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Vet Pathol. 2010 Jul;47(4):654-7. doi: 10.1177/0300985810370006. Epub 2010 May 13.

Enteric dysganglionosis resembling intestinal neuronal dysplasia in a foal with bacterial colitis.

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Integrated Laboratory Systems, 601 Keystone Park Drive, Suite 100, Durham, NC 27713, USA.


A 5-day-old quarter horse colt with a history of hypothermia, agonal breathing, and diarrhea was euthanized. At necropsy, numerous slightly raised, discrete, closely approximated submucosal nodules were observed in the colon and small intestine. Histologically, these nodules were composed of expanded submucosal mesenchyme that contained numerous neurons either individually or in ganglia. Thirty-two percent of these ganglia included 8 or more neurons, in contrast to 6% in an age-matched foal. Some nodules had necrosuppurative inflammation with vasculitis, thrombosis, and bacterial colonization. A few heterotopic neurons were randomly distributed in the mucosa and the muscularis mucosa. Histologic changes were most consistent with intestinal neuronal dysplasia, a disease of the submucosal plexus described in humans.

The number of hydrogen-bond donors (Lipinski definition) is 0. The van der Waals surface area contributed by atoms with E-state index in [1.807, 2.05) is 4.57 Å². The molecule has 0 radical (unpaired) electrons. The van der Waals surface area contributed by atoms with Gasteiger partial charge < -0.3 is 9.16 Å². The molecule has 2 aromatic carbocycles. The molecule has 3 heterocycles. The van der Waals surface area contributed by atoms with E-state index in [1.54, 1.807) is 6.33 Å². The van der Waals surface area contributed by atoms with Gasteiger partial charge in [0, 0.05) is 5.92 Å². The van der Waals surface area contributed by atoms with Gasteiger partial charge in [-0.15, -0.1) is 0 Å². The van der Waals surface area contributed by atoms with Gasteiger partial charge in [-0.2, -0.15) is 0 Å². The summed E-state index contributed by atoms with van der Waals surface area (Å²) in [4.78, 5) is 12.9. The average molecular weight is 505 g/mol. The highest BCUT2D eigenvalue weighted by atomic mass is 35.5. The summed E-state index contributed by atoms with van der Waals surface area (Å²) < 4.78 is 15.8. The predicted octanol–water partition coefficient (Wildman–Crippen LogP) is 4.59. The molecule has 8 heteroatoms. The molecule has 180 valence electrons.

[Indexed for MEDLINE]

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